These lectures are available for national and international branches of the Arts Society and other groups, by arrangement.
1.From Peasants to Czars: A Portrait of 19th century Russia
Up until the early 19th century Russian painting consisted almost entirely of academic styles and subject matter dominated by the west, Paris in particular. Artists such as Alexey Venetsianov, encouraged by Czar Nicholas 1’s promotion of ‘national trends’ began to change the focus towards more home grown themes, such as the status of the Russian peasant. Already by mid century the class system and village structure, dominated by landowner and the orthodox church was under more critical scrutiny, led by artists such as Vasily Perov, but it wasn’t until the pioneering work of the group known as the “Peredvizhniki” or "Wanderers” that Russian society was put more fully under the microscope. By then the serfs had been liberated, in many cases ill-equipped to deal with the challenges of their new found freedom, as were their masters who suddenly found themselves with vast estates and a much reduced workforce. This lecture reveals the fascinating insight into this moving story afforded by the paintings of more than a dozen superb artists, yet whose work is still relatively unknown in the West.
2. Isaak Levitan and the Poetry of Landscape
Of all the Russian artists that emerged in the latter half of the 19th century, Isaak Levitan is considered the one who most captured the character of the Russian landscape. No-one put it better than his great friend Anton Chekhov , who wrote: “He rendered like no other the inexplicable charm of our humble poverty, the shoreless breadth of our virginal expanses, the festal sadness of the Russian autumn, and the enigmatic call of the Russian spring.” Able to find visual poetry in the simplest yet most characteristic features of the landscape, Levitan’s paintings enchant with their many moods, depicted in a style which is sometimes reminiscent of French Impressionism, an influence he flatly denied. The lecture also reveals the tensions caused by Levitan’s own Jewishness, a faith which precluded him from ever becoming truly accepted by the land he loved so much, and which is key to the poignancy of such seminal works as “Above Eternal Rest” and “Bells at Eventide”.
3. Russia in Revolt
Parallel almost to the Impressionist movement in France, the Russian artistic movement “the Wanderers” or “ Peredvizhniki” caused an equally dramatic and controversial sensation in the final decades of Czarist Russia. Initially comprising a group of 13 young artists and one sculptor who broke away from the Imperial Academy of Arts in protest against its rigid approach to style and subject matter, their membership expanded rapidly, taking their travelling exhibitions all over Russia, celebrating not just the beauty and character of their own native land but also exposing its many injustices in a style which has come to be known as “Critical Realism”. By the early years of the 20th century however, the movement was overtaken by Mir Iskusstva or “World of Art” movement, which championed the art of earlier epochs in protest against the anti-aesthetic nature of modern industrial society.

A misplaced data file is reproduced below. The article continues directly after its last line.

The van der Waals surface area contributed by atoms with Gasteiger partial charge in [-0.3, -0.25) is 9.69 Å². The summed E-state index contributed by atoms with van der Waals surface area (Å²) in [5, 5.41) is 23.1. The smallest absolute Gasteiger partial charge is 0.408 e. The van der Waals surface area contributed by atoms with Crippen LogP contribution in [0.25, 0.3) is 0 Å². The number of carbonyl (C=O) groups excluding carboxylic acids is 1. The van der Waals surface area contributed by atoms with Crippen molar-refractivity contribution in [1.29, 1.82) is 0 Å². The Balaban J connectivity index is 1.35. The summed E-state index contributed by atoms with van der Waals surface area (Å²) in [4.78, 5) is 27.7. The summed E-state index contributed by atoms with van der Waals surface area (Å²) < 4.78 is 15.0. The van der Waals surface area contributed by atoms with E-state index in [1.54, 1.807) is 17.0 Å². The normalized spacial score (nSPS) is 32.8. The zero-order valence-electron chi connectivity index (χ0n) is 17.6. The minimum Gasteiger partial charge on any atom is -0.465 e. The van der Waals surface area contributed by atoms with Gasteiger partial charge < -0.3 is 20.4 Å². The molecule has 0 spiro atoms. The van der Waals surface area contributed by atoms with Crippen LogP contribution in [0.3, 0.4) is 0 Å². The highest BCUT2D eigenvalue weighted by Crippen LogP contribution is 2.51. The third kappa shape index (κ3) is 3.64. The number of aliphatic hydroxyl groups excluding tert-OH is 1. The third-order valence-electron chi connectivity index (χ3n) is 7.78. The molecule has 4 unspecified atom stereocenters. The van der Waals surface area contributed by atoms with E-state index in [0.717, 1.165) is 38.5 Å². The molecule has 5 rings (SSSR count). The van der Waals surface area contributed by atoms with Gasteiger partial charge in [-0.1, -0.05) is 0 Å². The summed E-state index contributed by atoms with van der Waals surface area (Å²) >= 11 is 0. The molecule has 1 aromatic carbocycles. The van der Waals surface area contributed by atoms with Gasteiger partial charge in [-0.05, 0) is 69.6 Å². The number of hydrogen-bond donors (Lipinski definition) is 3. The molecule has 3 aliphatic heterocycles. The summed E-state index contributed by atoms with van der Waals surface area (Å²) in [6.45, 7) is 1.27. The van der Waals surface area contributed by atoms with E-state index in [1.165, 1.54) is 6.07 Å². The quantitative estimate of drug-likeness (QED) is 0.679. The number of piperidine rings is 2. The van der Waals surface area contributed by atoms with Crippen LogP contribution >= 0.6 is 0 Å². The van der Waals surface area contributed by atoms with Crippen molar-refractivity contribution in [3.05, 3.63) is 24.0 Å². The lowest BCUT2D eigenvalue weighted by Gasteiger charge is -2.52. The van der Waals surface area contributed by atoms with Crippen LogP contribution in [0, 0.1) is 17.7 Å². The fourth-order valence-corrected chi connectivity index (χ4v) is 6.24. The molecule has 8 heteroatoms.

4.From Russia with Love
Following the changes that came about through the auspices of the “Peredvizhniki” or "Wanderers" movement, the focus of Russian painting changed from academic rigour to the many moods and characteristics of the Russian landscape itself. No longer would this merely provide a background to lofty themes, but would itself take centre stage, capable of telling its own story as powerful and as moving as any historical or mythological drama. Artists such as Savrasov and Levitan, Shishkin and Kuindzhi to name but a few, found a haunting and elegiac beauty in this hitherto neglected but vast subject matter. From her majestic forests and moonlit marshlands, her snowbound villages, gigantic skies, endless horizons and unstoppable rivers, artists such as these from the latter half of the 19th century distilled the very essence of the Russian landscape and gave it a voice we have only just begun to appreciate.
5. All about Icons